"Genius is in-born, may it never be still-born."

"Oysters, irritated by grains of sand, give birth to pearls. Brains, irritated by curiosity, give birth to ideas."

"Brainpower is the bridge to the future; it is what transports you from wishful thinking to willful doing."

"Unless you keep learning & growing, the status quo has no status."

Tuesday, March 17, 2009


Human progress occurs via revolutions in thought: Clay tablets were supplanted by papyrus, sheepskin scrolls by bound books, illuminated manuscripts by Gutenberg type, and now we have the digital script.

Each revolution has been (technologically) for the better.

Innovative visionaries have always believed that we have within us more resources of energy than have ever been tapped, more talent than has ever been exploited, more strength than has ever been tested, and more to give than we have ever given.

Yet, consider these words:

“We have made our way from worm to man, but much of us is still worm.”

~ Friedrich Nietzsche Thus Spoke Zarathustra.

Worms inhabiting an “electronic ecology.”

The biomolecular revolution promises to give us a genetic description of all living things, offering us the possibility of becoming choreographers of life on earth, and possibly, in space too.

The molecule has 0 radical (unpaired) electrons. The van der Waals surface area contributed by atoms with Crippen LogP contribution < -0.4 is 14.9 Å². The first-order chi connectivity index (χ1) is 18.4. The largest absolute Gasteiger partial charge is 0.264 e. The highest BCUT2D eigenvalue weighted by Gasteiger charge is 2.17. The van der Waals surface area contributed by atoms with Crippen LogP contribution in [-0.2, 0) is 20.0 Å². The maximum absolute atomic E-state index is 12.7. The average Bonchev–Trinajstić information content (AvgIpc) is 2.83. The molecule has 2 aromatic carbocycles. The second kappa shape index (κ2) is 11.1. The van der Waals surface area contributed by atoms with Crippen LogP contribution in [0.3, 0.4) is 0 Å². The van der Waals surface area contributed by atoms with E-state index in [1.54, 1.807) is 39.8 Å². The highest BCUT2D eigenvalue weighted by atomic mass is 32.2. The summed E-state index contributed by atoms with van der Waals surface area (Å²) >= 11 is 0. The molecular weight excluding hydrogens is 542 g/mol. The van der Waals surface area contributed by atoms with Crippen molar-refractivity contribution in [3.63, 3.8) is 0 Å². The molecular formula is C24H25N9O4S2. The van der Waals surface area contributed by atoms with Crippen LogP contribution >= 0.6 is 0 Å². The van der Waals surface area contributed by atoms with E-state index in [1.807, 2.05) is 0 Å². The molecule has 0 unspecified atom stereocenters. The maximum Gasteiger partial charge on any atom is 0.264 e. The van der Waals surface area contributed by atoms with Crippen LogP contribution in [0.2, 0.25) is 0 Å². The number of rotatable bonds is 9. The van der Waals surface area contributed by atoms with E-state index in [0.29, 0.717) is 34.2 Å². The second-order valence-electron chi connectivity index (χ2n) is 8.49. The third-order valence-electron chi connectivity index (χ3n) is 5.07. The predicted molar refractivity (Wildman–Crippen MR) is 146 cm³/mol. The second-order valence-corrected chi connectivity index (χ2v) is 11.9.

The digital revolution suggests computing capabilities that are virtually free and unlimited, placing artificial intelligence within reach.

And the quantum revolution offers new materials, new energy sources, and perhaps the ability to create new forms of matter.

The genie cannot be put back into the bottle.

Physicists such as Michio Kaku ponder on some of our deepest questions that concern the fabric of space and time, such as whether space can be torn, whether time can be reversed, and how the universe was born and will eventually die. The study of space-time may ultimately answer one of the most intriguing questions about the future; the final destiny of all intelligent life in the universe.

Yet, does all this technological advancement imbue us with a sense of deep and enduring self-worth? Or are we so far removed from our humanity that only a dim memory of our planet will survive, like an insect congealed in amber?

[Excerpted from the 'Leadership, Learning & Laughter' edition of The Braindancer Series of bookazines by Dilip Mukerjea. All the images in this post are the intellectual property of Dilip Mukerjea.]

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